USA Today has fired its ‘race and inclusion’ editor for a tweet incorrectly blaming Monday’s deadly Boulder shooting on ‘an angry white man’.
In the immediate aftermath of the shooting in Colorado, which claimed ten lives, Hemal Jhaveri tweeted: ‘It’s always and angry white man, always’.
She had been agreeing to a tweet from Deadspin writer Emily Julia DiCaro who had posted : ‘Extremely tired of people’s lives depending on whether a white man with an AR-15 is having a good day or not.
Jhaveri hastily deleted her tweet when police revealed the shooter was actually Syrian-born Ahmad Al Aliwi Alissa.
Alissa, 21, had surrendered to law enforcement officials at the crime scene after he was wounded in an exchange of gunfire with police.
Hemal Jhaveri (left) has been fired after agreeing to a tweet by Deadspin writer Emily Julia DiCaro (right) blaming ‘an angry white man’ for the Boulder shooting
Jhaveri quickly deleted her tweet but it was too late to save her job
Ten people were killed in the rampage, including a police officer. It was the second mass shooting in less than a week in the United States, after a gunman fatally shot eight people at three Atlanta-area day spas on March 16.
But Jhaveri’s 8,000-plus followers were quick to accuse her of racism, and USA Today management quickly axed her, she said today.
‘I am no longer employed at USA TODAY, a company that was my work home for almost eight years,’ Jhaveri wrote on Medium.
‘On Monday night, I sent a tweet responding to the fact that mass shooters are most likely to be [W]hite men. It was a dashed off over-generalization, tweeted after pictures of the shooter being taken into custody surfaced online.
‘It was a careless error of [judgment], sent at a heated time, that doesn’t represent my commitment to racial equality. I regret sending it. I apologized and deleted the tweet.’
The shooter was actually Syrian-born Ahmad Al Aliwi Alissa. Alissa, 21, had surrendered to law enforcement officials at the crime scene after he was wounded in an exchange of gunfire with police.
However, far from exiting USA Today quietly, Jhaveri fired a broadside at the company and said colleagues had got away with far worse.
‘White USA TODAY reporters have been able to minimize racialized people in print, our white Editor-In-Chief was thoughtless about black face, and a senior politics editor (also white) showed disregard for journalistic ethics by hosting a tax payer funded reception for Trump appointees’, she wrote.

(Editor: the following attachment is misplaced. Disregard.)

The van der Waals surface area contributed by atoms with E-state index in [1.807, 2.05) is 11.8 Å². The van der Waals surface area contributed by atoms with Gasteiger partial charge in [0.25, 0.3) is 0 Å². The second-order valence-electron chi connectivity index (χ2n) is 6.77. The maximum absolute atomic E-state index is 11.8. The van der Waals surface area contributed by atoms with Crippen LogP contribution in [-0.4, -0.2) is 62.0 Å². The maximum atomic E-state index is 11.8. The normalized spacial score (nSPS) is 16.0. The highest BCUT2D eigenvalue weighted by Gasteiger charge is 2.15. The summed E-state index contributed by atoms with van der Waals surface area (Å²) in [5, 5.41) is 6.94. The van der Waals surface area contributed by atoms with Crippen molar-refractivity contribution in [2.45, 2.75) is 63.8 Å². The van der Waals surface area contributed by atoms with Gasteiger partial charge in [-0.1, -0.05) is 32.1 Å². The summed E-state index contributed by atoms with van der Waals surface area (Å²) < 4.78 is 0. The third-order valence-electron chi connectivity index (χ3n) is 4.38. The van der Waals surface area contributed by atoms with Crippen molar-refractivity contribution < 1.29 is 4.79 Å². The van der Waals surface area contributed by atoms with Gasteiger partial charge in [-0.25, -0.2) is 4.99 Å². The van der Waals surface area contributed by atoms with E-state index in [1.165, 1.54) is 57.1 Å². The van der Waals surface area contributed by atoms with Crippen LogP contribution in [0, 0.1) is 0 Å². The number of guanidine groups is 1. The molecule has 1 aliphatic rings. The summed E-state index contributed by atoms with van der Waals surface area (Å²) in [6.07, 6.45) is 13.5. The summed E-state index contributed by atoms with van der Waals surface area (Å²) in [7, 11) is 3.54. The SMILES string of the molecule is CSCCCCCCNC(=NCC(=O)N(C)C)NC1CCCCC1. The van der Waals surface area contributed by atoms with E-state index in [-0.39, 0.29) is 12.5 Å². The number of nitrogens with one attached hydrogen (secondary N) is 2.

‘All kept their jobs. Going outside of USA TODAY, there’s an even longer list of high-profile white journalists who stayed in their positions after accusations of sexual assault, using the n-word, and editorial negligence.
‘Sending one wrong tweet that ended up in the hands of Sean Hannity on Fox News though, was enough for this publication to turn tail.
Police outside the King Soopers store in Boulder, Colorado
Jhaveri said she was not shocked that her career at USA Today had ended in controversy – and said ‘the ire and anger of alt-right Twitter’ had played a part.
‘I wish I were more surprised by it, but I’m not. Some part of me has been waiting for this to happen because I can’t do the work I do and write the columns I write without invoking the ire and anger of alt-right Twitter’, she wrote.
‘There is always the threat that tweets which challenge white supremacy will be weaponized by bad faith actors. I had always hoped that when that moment inevitably came, USA TODAY would stand by me and my track record of speaking the truth about systemic racism.
‘That, obviously, did not happen.’
Jhaveri’s tweet caused an immediate storm on social media, with demands that she be fired from USA Today
A spokesperson for Gannett, USA Today’s parent company, told Fox News that the paper was “founded on the basis of diversity, equity and inclusion” and that “We hold our employees accountable to these principles both personally and professionally.”
“While we can’t discuss personnel matters and don’t want to comment on the specifics of her statements on Medium, we firmly believe in and stand by our principles of diversity and inclusion,” the spokesperson added.
Alissa, who made his first court appearance on Thursday, has been charged with 10 counts of first-degree murder and a single count of attempted murder, stemming from gunshots he allegedly fired at a second police officer. He will face further attempted-murder charges in the coming weeks.
The suspect, being held without bail, has been transferred to another unspecified lockup outside Boulder County ‘due to safety concerns and threats that our jail staff became aware of,’ sheriff’s spokeswoman Carrie Haverfield told Reuters. She did not elaborate.